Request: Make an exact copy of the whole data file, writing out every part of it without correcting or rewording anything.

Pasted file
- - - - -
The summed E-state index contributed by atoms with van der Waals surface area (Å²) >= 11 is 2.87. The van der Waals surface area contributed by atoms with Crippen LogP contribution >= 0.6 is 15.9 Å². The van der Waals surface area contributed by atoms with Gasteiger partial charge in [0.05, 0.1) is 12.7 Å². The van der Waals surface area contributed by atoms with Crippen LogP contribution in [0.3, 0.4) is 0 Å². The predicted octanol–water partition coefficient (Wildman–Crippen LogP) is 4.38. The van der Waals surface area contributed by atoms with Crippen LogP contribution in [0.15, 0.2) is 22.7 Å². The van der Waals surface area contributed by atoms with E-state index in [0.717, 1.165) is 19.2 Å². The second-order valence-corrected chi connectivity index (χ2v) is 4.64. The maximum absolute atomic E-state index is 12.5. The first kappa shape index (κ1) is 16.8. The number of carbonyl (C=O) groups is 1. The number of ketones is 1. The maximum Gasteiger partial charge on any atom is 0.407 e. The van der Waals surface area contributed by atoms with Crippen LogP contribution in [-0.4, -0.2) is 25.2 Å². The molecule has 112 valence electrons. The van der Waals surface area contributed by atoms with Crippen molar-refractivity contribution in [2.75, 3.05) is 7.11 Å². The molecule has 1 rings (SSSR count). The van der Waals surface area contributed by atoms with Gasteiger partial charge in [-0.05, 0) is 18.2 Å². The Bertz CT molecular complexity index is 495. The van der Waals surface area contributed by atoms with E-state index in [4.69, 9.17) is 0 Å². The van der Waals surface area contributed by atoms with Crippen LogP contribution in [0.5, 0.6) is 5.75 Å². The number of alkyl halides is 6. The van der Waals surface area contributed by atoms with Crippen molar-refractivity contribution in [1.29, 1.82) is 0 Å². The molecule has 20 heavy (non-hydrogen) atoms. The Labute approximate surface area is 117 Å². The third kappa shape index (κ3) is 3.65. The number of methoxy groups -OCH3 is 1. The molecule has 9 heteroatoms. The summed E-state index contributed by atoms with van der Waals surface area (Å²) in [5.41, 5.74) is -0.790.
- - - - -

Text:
The summed E-state index contributed by atoms with van der Waals surface area (Å²) >= 11 is 2.87. The van der Waals surface area contributed by atoms with Crippen LogP contribution >= 0.6 is 15.9 Å². The van der Waals surface area contributed by atoms with Gasteiger partial charge in [0.05, 0.1) is 12.7 Å². The van der Waals surface area contributed by atoms with Crippen LogP contribution in [0.3, 0.4) is 0 Å². The predicted octanol–water partition coefficient (Wildman–Crippen LogP) is 4.38. The van der Waals surface area contributed by atoms with Crippen LogP contribution in [0.15, 0.2) is 22.7 Å². The van der Waals surface area contributed by atoms with E-state index in [0.717, 1.165) is 19.2 Å². The second-order valence-corrected chi connectivity index (χ2v) is 4.64. The maximum absolute atomic E-state index is 12.5. The first kappa shape index (κ1) is 16.8. The number of carbonyl (C=O) groups is 1. The number of ketones is 1. The maximum Gasteiger partial charge on any atom is 0.407 e. The van der Waals surface area contributed by atoms with Crippen LogP contribution in [-0.4, -0.2) is 25.2 Å². The molecule has 112 valence electrons. The van der Waals surface area contributed by atoms with Crippen molar-refractivity contribution in [2.75, 3.05) is 7.11 Å². The molecule has 1 rings (SSSR count). The van der Waals surface area contributed by atoms with Gasteiger partial charge in [-0.05, 0) is 18.2 Å². The Bertz CT molecular complexity index is 495. The van der Waals surface area contributed by atoms with E-state index in [4.69, 9.17) is 0 Å². The van der Waals surface area contributed by atoms with Crippen LogP contribution in [0.5, 0.6) is 5.75 Å². The number of alkyl halides is 6. The van der Waals surface area contributed by atoms with Crippen molar-refractivity contribution in [1.29, 1.82) is 0 Å². The molecule has 20 heavy (non-hydrogen) atoms. The Labute approximate surface area is 117 Å². The third kappa shape index (κ3) is 3.65. The number of methoxy groups -OCH3 is 1. The molecule has 9 heteroatoms. The summed E-state index contributed by atoms with van der Waals surface area (Å²) in [5.41, 5.74) is -0.790.